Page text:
You're confusing two messages. One is that building a fallout shelter is not a good way to optimize personal safety. The other is that optimizing society safety is, for some unspecified reason, more-virtuous than optimizing personal safety.

The first point is historically wrong. In the time when people in the US built fallout shelters, most people who built them thought it was more likely than not that there would be a nuclear war soon. They made the correct calculation given this assumption.

The second point is simply a referral back to a set of presump... (read more)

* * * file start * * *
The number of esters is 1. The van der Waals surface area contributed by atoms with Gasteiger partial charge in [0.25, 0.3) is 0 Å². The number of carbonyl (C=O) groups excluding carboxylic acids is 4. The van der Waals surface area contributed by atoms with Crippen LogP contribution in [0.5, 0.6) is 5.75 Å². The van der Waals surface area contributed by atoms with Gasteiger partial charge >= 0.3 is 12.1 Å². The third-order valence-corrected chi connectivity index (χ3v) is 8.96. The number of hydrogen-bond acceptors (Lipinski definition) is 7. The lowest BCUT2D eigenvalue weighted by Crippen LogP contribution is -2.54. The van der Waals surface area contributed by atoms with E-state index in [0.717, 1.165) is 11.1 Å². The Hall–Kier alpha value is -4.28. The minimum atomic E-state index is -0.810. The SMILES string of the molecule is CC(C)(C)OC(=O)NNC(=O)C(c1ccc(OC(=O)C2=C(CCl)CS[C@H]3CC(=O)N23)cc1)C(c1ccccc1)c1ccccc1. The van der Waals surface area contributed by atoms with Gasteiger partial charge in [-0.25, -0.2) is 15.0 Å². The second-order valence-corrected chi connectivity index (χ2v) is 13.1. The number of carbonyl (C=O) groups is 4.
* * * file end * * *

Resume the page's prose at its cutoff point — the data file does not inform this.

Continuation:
I consider both those arguments relevant to this post. What I'm saying is that building fallout shelters is unlikely to be optimal for personal safety because there is generally much lower-hanging fruit. Further, in the event that building fallout shelters is optimal for personal safety, your efforts would be likely better spent elsewhere because pursuing personal-level solutions for society-level hazards is highly inefficient. I omitted the obvious third argument against fallout shelters (that they increase the odds of nuclear war, albeit only slightly) because I evaluated it as likely to make people think that this post was actually about fallout shelters. I'm not sure that that's reasonable to say. As I pointed out, personal safety is personal, and thus your decision to build a fallout shelter is subject to a wide range of confounding factors. I believe that it is likely that most people who built fallout shelters could have purchased expected years of survival for cheaper, even on a personal level. Typically fallout shelters seem extremely unlikely to actually be the lowest-hanging fruit in someone's life. I assumed, perhaps wrongly, that that was a given on this site, given previous discussions here. There's probably an argument to be made that all such actions are merely purchasing fuzzies and that protecting yourself is purchasing utilons, but I'd like to think that we're better than that. I'm aware of the studies and arguments used to claim that happiness will reset regardless of what happens to you, but I think that a full-scale nuclear war falls outside the outside view's domain.